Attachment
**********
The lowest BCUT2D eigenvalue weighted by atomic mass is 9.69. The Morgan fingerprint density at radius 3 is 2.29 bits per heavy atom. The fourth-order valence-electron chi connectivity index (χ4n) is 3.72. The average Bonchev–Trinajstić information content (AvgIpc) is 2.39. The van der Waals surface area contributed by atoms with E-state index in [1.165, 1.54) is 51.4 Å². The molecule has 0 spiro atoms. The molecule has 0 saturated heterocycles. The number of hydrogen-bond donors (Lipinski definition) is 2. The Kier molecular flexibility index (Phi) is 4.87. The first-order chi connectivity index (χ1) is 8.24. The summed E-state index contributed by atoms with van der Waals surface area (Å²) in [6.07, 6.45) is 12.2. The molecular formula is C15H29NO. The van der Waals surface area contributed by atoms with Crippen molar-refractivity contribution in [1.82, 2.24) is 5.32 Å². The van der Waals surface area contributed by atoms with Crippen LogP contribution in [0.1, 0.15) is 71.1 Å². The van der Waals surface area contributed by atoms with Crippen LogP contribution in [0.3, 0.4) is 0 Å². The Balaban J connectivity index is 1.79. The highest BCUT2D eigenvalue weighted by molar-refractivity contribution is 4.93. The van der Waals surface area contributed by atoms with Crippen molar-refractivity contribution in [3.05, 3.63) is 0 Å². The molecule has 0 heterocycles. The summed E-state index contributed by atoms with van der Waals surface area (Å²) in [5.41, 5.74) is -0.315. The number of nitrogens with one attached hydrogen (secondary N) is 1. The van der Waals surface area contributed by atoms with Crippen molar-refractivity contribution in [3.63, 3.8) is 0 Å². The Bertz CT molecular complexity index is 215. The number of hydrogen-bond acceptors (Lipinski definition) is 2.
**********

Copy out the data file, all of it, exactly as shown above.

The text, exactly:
The lowest BCUT2D eigenvalue weighted by atomic mass is 9.69. The Morgan fingerprint density at radius 3 is 2.29 bits per heavy atom. The fourth-order valence-electron chi connectivity index (χ4n) is 3.72. The average Bonchev–Trinajstić information content (AvgIpc) is 2.39. The van der Waals surface area contributed by atoms with E-state index in [1.165, 1.54) is 51.4 Å². The molecule has 0 spiro atoms. The molecule has 0 saturated heterocycles. The number of hydrogen-bond donors (Lipinski definition) is 2. The Kier molecular flexibility index (Phi) is 4.87. The first-order chi connectivity index (χ1) is 8.24. The summed E-state index contributed by atoms with van der Waals surface area (Å²) in [6.07, 6.45) is 12.2. The molecular formula is C15H29NO. The van der Waals surface area contributed by atoms with Crippen molar-refractivity contribution in [1.82, 2.24) is 5.32 Å². The van der Waals surface area contributed by atoms with Crippen LogP contribution in [0.1, 0.15) is 71.1 Å². The van der Waals surface area contributed by atoms with Crippen LogP contribution in [0.3, 0.4) is 0 Å². The Balaban J connectivity index is 1.79. The highest BCUT2D eigenvalue weighted by molar-refractivity contribution is 4.93. The van der Waals surface area contributed by atoms with Crippen molar-refractivity contribution in [3.05, 3.63) is 0 Å². The molecule has 0 heterocycles. The summed E-state index contributed by atoms with van der Waals surface area (Å²) in [5.41, 5.74) is -0.315. The number of nitrogens with one attached hydrogen (secondary N) is 1. The van der Waals surface area contributed by atoms with Crippen molar-refractivity contribution in [3.63, 3.8) is 0 Å². The Bertz CT molecular complexity index is 215. The number of hydrogen-bond acceptors (Lipinski definition) is 2.